United States District Court, D. Colorado
RAYMOND P. MOORE UNITED STATES DISTRICT JUDGE
matter is before the Court on “Plaintiff's
Objections to Magistrate Judge's Order (Doc. 102) Denying
Plaintiff's Fed.R.Civ.P. 56(d) Motion (Doc. 90)”
(the “Objection”) (ECF No. 109), seeking an order
setting aside or rejecting the Magistrate Judge's Order
(the “Order”) denying Plaintiff's request to
conduct discovery he contends he needs in order to respond to
Defendants' Motion for Partial Summary Judgment (the
“Motion”) (ECF No. 80). Upon consideration of the
Objection, Defendants' Response (ECF No. 111), relevant
parts of the court record, and the applicable law and rules,
and being otherwise fully advised, Plaintiff's Objection
is OVERRULED in part and SUSTAINED in part.
issue is whether Defendants' Motion based on
Plaintiff's alleged failure to exhaust administrative
remedies should be denied as premature or, in the
alternative, deferreduntil Plaintiff has had an opportunity to
conduct discovery. Having found that the discovery Plaintiff
sought is neither relevant nor necessary to resolving the
Motion, the Magistrate Judge denied Plaintiff's Rule
56(d) motion. The Magistrate Judge based her order on the
finding that exhaustion is an objective standard, to be
determined based on the face of the grievance; and that as
Plaintiff has been provided with all the administrative
remedy requests and responses, he has all the information he
needs to defend Defendants' Motion. Plaintiff argues
otherwise, filing the Objection now at issue.
Review of Magistrate Judge's Order
begin, the parties dispute whether the Order is dispositive
or nondispositive. The difference matters as the standard of
review differs. Compare Fed. R. Civ. P. 72(a) (the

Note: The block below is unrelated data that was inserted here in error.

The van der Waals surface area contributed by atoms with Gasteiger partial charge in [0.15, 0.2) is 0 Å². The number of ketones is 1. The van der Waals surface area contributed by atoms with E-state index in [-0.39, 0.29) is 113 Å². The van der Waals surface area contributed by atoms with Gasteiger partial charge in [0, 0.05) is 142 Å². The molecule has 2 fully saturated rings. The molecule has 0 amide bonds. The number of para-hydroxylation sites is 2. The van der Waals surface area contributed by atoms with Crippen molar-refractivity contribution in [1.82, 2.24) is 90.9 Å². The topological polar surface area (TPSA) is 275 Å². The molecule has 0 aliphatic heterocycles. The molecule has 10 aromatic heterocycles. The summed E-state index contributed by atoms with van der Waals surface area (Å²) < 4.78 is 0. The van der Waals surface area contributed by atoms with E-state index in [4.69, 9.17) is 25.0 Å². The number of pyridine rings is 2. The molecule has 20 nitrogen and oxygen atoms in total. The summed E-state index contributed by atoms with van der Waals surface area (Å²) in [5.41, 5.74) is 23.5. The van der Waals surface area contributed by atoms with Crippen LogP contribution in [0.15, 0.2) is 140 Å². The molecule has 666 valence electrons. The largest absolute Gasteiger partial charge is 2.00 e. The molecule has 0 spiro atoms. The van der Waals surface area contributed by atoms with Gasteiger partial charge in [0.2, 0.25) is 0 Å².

district judge considers timely objections and modifies or
sets aside any part of the order that is clearly erroneous or
is contrary to law) withFed. R. Civ. P. 72(b)
(“The district judge must determine de novo any part of
the magistrate judge's disposition that has been properly
objected to.”). In this case, however, the Court finds
that it need not resolve the issue as, under either standard,
Plaintiff's Objection cannot be sustained as to his
request to conduct discovery.
Fed.R.Civ.P. 56(d) Motion
relief is warranted under Rule 56(d),  “a party
must specifically identify what facts it seeks to discover
and show how those facts would materially aid its case on the
dispositive issues.” Chavez v. Perry, 142
Fed.Appx. 325, 334 (10th Cir. 2005) (citing Jensen v.
Redevelopment Agency, 998 F.2d 1550, 1554-55 (10th Cir.
1993)). “No relief under Rule 56(f) is warranted when
the information sought is either irrelevant to the summary
judgment motion or merely cumulative.” Id.
(citation and quotation marks omitted). Instead, the
information must be “‘essential to his
opposition.'” Committee for First Amend. v.
Campbell, 962 F.2d 1517, 1521 (10th Cir. 1992) (quoting
Anderson v. Liberty Lobby, Inc., 477 U.S. 242, 250
n.5 (1986)). “Unless…lacking in merit, the
motion should be liberally treated.” Id. at
1522 (citation and quotation marks omitted).
raises two objections. The Court addresses each in turn.
Objection to the Magistrate Judge's Substantive
Magistrate Judge found that exhaustion is an objective
inquiry, to be judge on the face of the grievance itself.
Plaintiff objects to this finding, arguing that the
subjective understanding of or actions by individual
officials are relevant to whether Defendants have “fair
notice” of Plaintiff's complaints or a “fair
opportunity” to resolve his complaints. Defendants
argue the court's review is to focus objectively on
Plaintiff's own remedy requests, not on the subjective
interpretation of those requests by individual officials.
Further, Defendants contend, even if the Bureau of
Prison's subjective understanding of the request
mattered, that understanding is presented in the first
paragraph of each remedy request response. The Court agrees,
in part, with Defendants.
exhaustion allows prison officials an opportunity to resolve
disputes concerning the exercise of their responsibilities
before being haled into court.” Jones v.
Brock, 549 U.S. 199, 204 (2007) (emphasis added). In